The company newsletter insisted: ‘It’s safe for people and the environment.’
But in the US, Congress had ordered a scientific study to ‘help evaluate potential risks associated with hydraulic fracturing in an effort to protect communities’. Then Singleton was struck by an earthquake. And it was followed eight weeks later by a second earth tremor. Each occurred at the time fracking was taking place. The tremors were recorded as 2.3 and 1.5 magnitude – residents were shaken in their beds following a loud ‘cracking’ noise.
People blamed Cuadrilla; the British Geological Society agreed there may be a link. Cuadrilla announced that fracking had been suspended. A study into the potential link was ordered.
So who is writing the report?
Cuadrilla Resources. Its website states that ‘hydraulic fracturing will not recommence until discussions are satisfactorily concluded with the regulatory authorities’.
But fracking is not mentioned in UK regulations.
Cuadrilla has stated that the study ‘may result in new guidelines from the DECC before any further testing [ie fracking] is carried out’. Its news release states that ‘the intensity of the tremors is well below anything that could be realistically considered as an earthquake with any meaningful or tangible local impact.’
What do Singleton residents think?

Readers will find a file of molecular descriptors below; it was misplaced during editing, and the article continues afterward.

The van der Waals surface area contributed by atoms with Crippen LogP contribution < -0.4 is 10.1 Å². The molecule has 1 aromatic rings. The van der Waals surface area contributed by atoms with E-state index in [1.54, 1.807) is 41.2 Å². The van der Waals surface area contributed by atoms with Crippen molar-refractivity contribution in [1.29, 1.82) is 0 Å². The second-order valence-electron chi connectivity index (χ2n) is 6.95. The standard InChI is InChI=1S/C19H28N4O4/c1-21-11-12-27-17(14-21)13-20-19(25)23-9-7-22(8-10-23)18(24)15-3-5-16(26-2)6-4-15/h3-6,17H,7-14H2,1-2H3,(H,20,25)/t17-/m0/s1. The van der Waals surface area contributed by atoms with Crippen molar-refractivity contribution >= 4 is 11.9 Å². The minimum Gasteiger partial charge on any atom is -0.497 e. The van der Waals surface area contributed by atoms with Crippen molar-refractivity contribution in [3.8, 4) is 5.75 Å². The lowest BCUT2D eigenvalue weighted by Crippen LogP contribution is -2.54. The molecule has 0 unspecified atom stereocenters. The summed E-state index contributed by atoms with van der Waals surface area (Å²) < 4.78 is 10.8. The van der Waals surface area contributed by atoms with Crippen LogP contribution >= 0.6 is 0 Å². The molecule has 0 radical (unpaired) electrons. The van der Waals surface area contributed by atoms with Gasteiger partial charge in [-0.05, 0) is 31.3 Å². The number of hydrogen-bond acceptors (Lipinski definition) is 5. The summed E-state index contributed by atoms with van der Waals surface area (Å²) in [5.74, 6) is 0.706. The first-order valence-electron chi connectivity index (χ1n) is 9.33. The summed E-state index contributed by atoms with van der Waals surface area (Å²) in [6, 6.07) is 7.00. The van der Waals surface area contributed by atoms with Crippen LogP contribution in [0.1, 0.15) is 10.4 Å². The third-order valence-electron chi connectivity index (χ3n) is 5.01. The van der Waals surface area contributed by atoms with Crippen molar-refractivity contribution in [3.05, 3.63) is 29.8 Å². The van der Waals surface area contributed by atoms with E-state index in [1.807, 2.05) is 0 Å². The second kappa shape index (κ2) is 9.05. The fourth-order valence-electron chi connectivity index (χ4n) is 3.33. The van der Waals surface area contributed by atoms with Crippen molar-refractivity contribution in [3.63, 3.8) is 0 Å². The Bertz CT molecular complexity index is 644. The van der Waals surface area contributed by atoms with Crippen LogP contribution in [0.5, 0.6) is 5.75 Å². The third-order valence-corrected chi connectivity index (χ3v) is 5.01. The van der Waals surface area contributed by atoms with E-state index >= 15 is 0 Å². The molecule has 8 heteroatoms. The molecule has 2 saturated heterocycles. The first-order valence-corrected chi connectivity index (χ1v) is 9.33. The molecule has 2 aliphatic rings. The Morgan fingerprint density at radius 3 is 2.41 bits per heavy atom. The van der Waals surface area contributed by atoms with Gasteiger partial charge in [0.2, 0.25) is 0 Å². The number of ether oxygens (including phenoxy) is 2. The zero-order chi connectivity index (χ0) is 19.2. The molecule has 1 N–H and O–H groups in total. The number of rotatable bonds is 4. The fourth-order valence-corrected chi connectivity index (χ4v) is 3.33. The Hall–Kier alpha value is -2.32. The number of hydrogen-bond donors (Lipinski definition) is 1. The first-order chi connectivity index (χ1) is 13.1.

Prior to the Cuadrilla statements, local members of the public had harangued its executives following a presentation at a council meeting, demanding to know whether their funds were able to pay legal compensation.
So this could mean the end of fracking in the Fylde?
Cuadrilla has acted with supreme self-confidence. Long before the expected report, in a statement dated three weeks after the second earth tremor, the company announced that it was still drilling the Singleton borehole through which the chemicals would be pumped, spending what has been described to residents as £50,000 a day.
Have any other problems occurred?
Breathlessness. A number of residents have reported being struck ill during the period that fracking took place. They reported feeling like ‘someone was standing on their chest’. The symptoms passed months later after the fracking had been stopped. Similar problems have been noted in the US.
So let’s get this clear. A company whose sole business is to unlock unconventional resources such as shale gas, an industry that has caused controversy in the US and may have been the cause of two earthquakes and serious local health problems, and this company is at the centre of government decision-making on the issue?
It was described by one commentator at the council meeting as ‘the tail wagging the dog’.
Does this only affect the Blackpool area?
No. At least one third of the country could be suitable for shale gas extraction. Cuadrilla claims that an ‘explosive expansion’ of thousands of wells a year is a practical proposition for the UK.
Harmful chemicals: Drilling and fracking fluids contain harmful chemicals. Cuadrilla has said it uses a friction reducer (FR-40) ‘commonly found in contact lenses and face creams’. However, the safety data information provided to the Environment Agency suggests that caution is needed in handling them since they can cause ‘acute irritation’ to the eyes and skin. Many frack fluids are harmful to aquatic life, and streams and rivers have been left polluted with dozens of different species killed due to spillages, waste disposal and illicit dumping. The Endocrine Disruption Exchange lists the known health effects of hundreds of chemicals and products used by the industry.